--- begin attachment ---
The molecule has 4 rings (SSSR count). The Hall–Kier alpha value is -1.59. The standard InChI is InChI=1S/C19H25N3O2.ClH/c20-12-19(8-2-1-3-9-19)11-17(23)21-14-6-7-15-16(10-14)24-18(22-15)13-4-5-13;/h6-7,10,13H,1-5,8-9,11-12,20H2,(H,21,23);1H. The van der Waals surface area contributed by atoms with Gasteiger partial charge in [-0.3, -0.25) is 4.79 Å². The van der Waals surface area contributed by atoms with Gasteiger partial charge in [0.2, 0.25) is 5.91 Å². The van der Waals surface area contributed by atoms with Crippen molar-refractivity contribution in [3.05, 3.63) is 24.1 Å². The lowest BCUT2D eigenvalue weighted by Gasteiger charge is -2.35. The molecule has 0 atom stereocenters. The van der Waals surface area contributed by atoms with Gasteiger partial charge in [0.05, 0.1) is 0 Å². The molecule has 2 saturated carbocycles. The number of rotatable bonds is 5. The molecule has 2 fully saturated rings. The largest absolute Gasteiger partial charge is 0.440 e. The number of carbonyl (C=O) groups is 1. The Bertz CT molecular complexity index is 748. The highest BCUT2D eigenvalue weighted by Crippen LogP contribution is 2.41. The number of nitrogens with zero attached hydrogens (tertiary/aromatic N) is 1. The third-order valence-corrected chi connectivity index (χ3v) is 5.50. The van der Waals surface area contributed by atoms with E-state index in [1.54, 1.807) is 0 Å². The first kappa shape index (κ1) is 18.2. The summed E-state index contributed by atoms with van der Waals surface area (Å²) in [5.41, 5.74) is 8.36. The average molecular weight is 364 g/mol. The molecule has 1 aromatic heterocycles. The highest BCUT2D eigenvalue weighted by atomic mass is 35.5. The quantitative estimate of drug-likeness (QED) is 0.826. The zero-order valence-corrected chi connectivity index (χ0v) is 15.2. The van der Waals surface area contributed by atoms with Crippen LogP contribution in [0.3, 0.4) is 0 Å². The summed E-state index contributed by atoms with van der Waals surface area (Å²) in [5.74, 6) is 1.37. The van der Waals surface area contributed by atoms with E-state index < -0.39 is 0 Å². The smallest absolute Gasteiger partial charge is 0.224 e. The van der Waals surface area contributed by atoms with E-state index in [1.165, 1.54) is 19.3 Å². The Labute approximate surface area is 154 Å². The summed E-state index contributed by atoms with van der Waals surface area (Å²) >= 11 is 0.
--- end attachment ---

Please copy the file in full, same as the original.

The molecule has 4 rings (SSSR count). The Hall–Kier alpha value is -1.59. The standard InChI is InChI=1S/C19H25N3O2.ClH/c20-12-19(8-2-1-3-9-19)11-17(23)21-14-6-7-15-16(10-14)24-18(22-15)13-4-5-13;/h6-7,10,13H,1-5,8-9,11-12,20H2,(H,21,23);1H. The van der Waals surface area contributed by atoms with Gasteiger partial charge in [-0.3, -0.25) is 4.79 Å². The van der Waals surface area contributed by atoms with Gasteiger partial charge in [0.2, 0.25) is 5.91 Å². The van der Waals surface area contributed by atoms with Crippen molar-refractivity contribution in [3.05, 3.63) is 24.1 Å². The lowest BCUT2D eigenvalue weighted by Gasteiger charge is -2.35. The molecule has 0 atom stereocenters. The van der Waals surface area contributed by atoms with Gasteiger partial charge in [0.05, 0.1) is 0 Å². The molecule has 2 saturated carbocycles. The number of rotatable bonds is 5. The molecule has 2 fully saturated rings. The largest absolute Gasteiger partial charge is 0.440 e. The number of carbonyl (C=O) groups is 1. The Bertz CT molecular complexity index is 748. The highest BCUT2D eigenvalue weighted by Crippen LogP contribution is 2.41. The number of nitrogens with zero attached hydrogens (tertiary/aromatic N) is 1. The third-order valence-corrected chi connectivity index (χ3v) is 5.50. The van der Waals surface area contributed by atoms with E-state index in [1.54, 1.807) is 0 Å². The first kappa shape index (κ1) is 18.2. The summed E-state index contributed by atoms with van der Waals surface area (Å²) in [5.41, 5.74) is 8.36. The average molecular weight is 364 g/mol. The molecule has 1 aromatic heterocycles. The highest BCUT2D eigenvalue weighted by atomic mass is 35.5. The quantitative estimate of drug-likeness (QED) is 0.826. The zero-order valence-corrected chi connectivity index (χ0v) is 15.2. The van der Waals surface area contributed by atoms with Crippen LogP contribution in [0.3, 0.4) is 0 Å². The summed E-state index contributed by atoms with van der Waals surface area (Å²) in [5.74, 6) is 1.37. The van der Waals surface area contributed by atoms with E-state index < -0.39 is 0 Å². The smallest absolute Gasteiger partial charge is 0.224 e. The van der Waals surface area contributed by atoms with E-state index in [1.165, 1.54) is 19.3 Å². The Labute approximate surface area is 154 Å². The summed E-state index contributed by atoms with van der Waals surface area (Å²) >= 11 is 0.